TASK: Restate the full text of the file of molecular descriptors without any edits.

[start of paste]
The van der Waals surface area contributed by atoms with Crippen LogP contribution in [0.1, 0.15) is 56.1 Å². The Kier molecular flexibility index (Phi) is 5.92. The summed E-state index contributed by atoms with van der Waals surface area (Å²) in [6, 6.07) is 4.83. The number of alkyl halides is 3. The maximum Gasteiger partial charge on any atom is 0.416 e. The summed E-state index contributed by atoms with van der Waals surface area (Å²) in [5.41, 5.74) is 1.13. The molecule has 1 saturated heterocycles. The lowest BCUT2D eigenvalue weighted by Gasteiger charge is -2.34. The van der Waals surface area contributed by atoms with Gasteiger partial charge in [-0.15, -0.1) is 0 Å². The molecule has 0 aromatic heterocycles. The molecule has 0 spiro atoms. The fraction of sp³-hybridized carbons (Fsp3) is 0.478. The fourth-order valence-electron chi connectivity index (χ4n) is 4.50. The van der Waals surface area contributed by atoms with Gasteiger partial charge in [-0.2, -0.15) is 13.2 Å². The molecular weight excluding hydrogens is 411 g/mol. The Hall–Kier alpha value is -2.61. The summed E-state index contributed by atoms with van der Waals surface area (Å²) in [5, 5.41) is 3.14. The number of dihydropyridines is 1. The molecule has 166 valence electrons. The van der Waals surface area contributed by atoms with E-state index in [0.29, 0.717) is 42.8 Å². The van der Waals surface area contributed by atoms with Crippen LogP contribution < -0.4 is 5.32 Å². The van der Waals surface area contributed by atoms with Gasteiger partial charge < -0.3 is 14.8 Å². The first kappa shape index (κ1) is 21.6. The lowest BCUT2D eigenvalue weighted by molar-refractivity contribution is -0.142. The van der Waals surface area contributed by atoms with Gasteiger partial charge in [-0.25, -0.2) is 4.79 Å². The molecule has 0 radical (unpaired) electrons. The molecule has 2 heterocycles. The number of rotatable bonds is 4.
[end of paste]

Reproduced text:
The van der Waals surface area contributed by atoms with Crippen LogP contribution in [0.1, 0.15) is 56.1 Å². The Kier molecular flexibility index (Phi) is 5.92. The summed E-state index contributed by atoms with van der Waals surface area (Å²) in [6, 6.07) is 4.83. The number of alkyl halides is 3. The maximum Gasteiger partial charge on any atom is 0.416 e. The summed E-state index contributed by atoms with van der Waals surface area (Å²) in [5.41, 5.74) is 1.13. The molecule has 1 saturated heterocycles. The lowest BCUT2D eigenvalue weighted by Gasteiger charge is -2.34. The van der Waals surface area contributed by atoms with Gasteiger partial charge in [-0.15, -0.1) is 0 Å². The molecule has 0 aromatic heterocycles. The molecule has 0 spiro atoms. The fraction of sp³-hybridized carbons (Fsp3) is 0.478. The fourth-order valence-electron chi connectivity index (χ4n) is 4.50. The van der Waals surface area contributed by atoms with Gasteiger partial charge in [-0.2, -0.15) is 13.2 Å². The molecular weight excluding hydrogens is 411 g/mol. The Hall–Kier alpha value is -2.61. The summed E-state index contributed by atoms with van der Waals surface area (Å²) in [5, 5.41) is 3.14. The number of dihydropyridines is 1. The molecule has 166 valence electrons. The van der Waals surface area contributed by atoms with E-state index in [0.29, 0.717) is 42.8 Å². The van der Waals surface area contributed by atoms with Crippen LogP contribution < -0.4 is 5.32 Å². The van der Waals surface area contributed by atoms with Gasteiger partial charge < -0.3 is 14.8 Å². The first kappa shape index (κ1) is 21.6. The lowest BCUT2D eigenvalue weighted by molar-refractivity contribution is -0.142. The van der Waals surface area contributed by atoms with Gasteiger partial charge in [-0.25, -0.2) is 4.79 Å². The molecule has 0 radical (unpaired) electrons. The molecule has 2 heterocycles. The number of rotatable bonds is 4.